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Taxi News, September 2006, Vol 22 No 9 p.19
© Norm Hacking 2006

Hospital hallways are surreal at night.

A half-lit maze, traveled by overwhelmed nurses, floating on cloud shoes. Go here. Go there.

An annoying beeping sound indicates some patient’s IV bag is drained, or, there is a problem with the needle site.

There is too much going on for it to be this quiet, and I pretend to sleep in the chair at the foot of Kathy O.’s hospital bed. My mother. My angel.

When I look at her, I see the beautiful young woman who swam with me in Lake Simcoe. A fashion model who was the billboard girl for Pontiac, and for RCA Victor.

She looks tired now and beaten up, and yet she still shines, even while sleeping.

The chair I am attempting to sleep in was obviously designed during the Spanish Inquisition. My tail bone is on fire, and at this point I would admit to any crime, including those punishable by death, if I could lie horizontal on a simple cot for 20 minutes.

Meanwhile, medical attendants continue their rounds, waking up patients to give them their sleeping pills.

Kathy O. wakes for a moment, and smiles.

“It’s nice to have you here,” she whispers.

Suddenly my chair gets way more comfortable, and I manage to doze for at least an hour.

I’m vague on the number of nights I’ve been here. I think I’ve slept over four of the first seven nights.

It was the night of my son and daughter-in-law’s wedding party that the first distress call came.

A few days later, T-Pot (my cat) and I were moved in at Kathy O’s. By Thursday it was an ambulance; to emergency, where they almost immediately diagnosed acute renal failure.

Scarborough Grace Hospital is a charming little hospital at Birchmount and Finch - not my usual territory.

But, when we called the ambulance, we were directed there. Scarborough General was a war zone. That was the hospital my mom wanted to go to, because she’s used to it.

But, Scarborough Grace was where they dispatched the ambulance.

And, the grass-roots, day to day workers, have been, mostly, fabulous.

I’ve lost track of the amount of tests Kathy O. has been through, and one week has turned into three.

The kidneys have come back as far as they’re going to. Better than expected. Thanks, God.

But, one particularly devilish procedure inflicted on Kathy O. involved making an 84 year old woman, (weak as a kitten), go four days with a tube down her nose to drain her stomach. During those four days my exhausted mother could have no food, and no water.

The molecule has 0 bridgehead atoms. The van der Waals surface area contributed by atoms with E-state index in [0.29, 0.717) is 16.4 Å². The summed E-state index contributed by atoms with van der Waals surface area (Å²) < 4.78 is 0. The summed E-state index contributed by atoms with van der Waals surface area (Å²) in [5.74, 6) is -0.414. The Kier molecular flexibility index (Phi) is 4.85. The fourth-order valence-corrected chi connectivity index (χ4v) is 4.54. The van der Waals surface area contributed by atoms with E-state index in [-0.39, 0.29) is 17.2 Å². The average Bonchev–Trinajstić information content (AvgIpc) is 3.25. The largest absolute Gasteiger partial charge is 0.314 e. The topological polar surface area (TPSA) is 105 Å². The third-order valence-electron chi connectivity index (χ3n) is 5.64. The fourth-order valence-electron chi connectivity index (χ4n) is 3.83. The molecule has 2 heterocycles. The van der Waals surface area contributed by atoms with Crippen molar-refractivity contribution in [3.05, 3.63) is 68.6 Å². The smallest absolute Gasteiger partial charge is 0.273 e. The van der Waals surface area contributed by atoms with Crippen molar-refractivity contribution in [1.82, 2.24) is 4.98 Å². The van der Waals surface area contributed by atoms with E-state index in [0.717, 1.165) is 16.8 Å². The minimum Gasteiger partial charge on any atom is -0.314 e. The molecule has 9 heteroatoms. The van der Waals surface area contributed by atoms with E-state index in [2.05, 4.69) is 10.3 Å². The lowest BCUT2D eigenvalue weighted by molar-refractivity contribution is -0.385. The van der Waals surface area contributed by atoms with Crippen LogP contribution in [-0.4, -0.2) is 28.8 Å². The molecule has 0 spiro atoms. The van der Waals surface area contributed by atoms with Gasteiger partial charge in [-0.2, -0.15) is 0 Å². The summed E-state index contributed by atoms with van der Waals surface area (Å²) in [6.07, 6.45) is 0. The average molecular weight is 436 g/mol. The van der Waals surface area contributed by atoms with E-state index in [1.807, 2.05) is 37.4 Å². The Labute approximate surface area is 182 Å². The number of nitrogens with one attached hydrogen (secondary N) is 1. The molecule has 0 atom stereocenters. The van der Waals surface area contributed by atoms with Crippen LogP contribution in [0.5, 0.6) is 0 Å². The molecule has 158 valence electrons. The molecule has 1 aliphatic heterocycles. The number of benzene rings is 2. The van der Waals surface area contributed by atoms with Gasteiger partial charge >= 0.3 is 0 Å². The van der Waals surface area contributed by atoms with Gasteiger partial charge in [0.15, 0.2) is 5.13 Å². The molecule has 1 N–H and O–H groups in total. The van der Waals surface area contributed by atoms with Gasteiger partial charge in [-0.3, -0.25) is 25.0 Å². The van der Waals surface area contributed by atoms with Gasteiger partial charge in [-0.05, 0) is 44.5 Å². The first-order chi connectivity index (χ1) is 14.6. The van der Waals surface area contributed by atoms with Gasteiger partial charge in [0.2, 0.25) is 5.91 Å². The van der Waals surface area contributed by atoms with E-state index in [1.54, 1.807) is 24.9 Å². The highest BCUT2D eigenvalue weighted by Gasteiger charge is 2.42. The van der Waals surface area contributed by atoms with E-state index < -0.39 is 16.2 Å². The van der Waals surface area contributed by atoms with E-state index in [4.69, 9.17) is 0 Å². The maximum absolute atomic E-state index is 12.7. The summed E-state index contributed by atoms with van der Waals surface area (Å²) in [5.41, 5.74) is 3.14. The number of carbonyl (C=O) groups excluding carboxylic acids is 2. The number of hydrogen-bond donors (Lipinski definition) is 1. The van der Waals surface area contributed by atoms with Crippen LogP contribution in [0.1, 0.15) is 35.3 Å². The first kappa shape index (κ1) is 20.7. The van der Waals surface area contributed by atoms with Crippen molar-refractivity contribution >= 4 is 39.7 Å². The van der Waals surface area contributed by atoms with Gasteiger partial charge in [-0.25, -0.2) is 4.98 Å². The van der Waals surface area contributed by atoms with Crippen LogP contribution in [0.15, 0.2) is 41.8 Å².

She had to beg for ice chips to suck. Some nurses would give her a few, some wouldn't.

But, those were the doctor’s instructions.

Did I mention Scarborough Grace Hospital is one of the best hospitals I’ve been in?

Well, it is, so if any of this article sounds remotely negative it is because of the nature of the exercise.

We have an aging population that cries out for more accessible health care.

As I go for a stroll to get the kinks out, I pass the fourth floor nursing station and I overhear a young man hang up the phone and say, “Well that’s it. We’re officially full.”

It reminded me what a friend of mine, Geoffrey, (who at one time was the president of the Ontario Medical Association), had recently said to me.

“You’ll notice hospitals with several ambulances parked out front. That’s because the hospitals won’t take in a new patient if they don’t have a bed for them.”

And, tonight Scarborough Grace Hospital is officially full. I wondered if there were ambulances outside, parked and waiting...

Returning to my chair, the busy silence is broken by a loud plaintive voice several rooms down the hall.

“Help me!” The voice repeats at regular intervals.

Even nurses on cloud shoes need time to finish one patient, and get to the next, and the hallway continues to ring with the plaintive cry of “Help me!” for several minutes.

Suddenly there are no cries, no beeping IV’s, no P.A. announcements - nothing.

The quiet seems to grow, and for the first time I notice you can hear Mom’s travel clock ticking ever so faintly on her end table.

I check the time, and it is only 40 minutes since the last time I checked.

It is a long night on fourth floor “D” wing.

Nurses float by on cloud shoes,

Go here. Go there.

And, I once again go back to pretending I am sleeping in the chair at the foot of my Mother’s bed.

Webmaster's Notes:

Please see Norm's following columns about Kathy O.: October 2006 "A Song at Midnight" and November 2006 "Never Goodbye"..

See the list of Norm's on-line lyrics, poetry and prose, including other "Race Track Hack" columns for Taxi News. Norm has been writing his monthly column since February 1992.

Taxi News website is with Norm's current monthly column at and usually a few archived issues in .pdf format at (check the last few pages of each issue). Taxi News is a monthly publication with news and commentary on Toronto's taxi industry and is available by subscription or free at distribution points.


Added to Norm's website October 6, 2006
Updated November 6, 2006 (new link in footnote)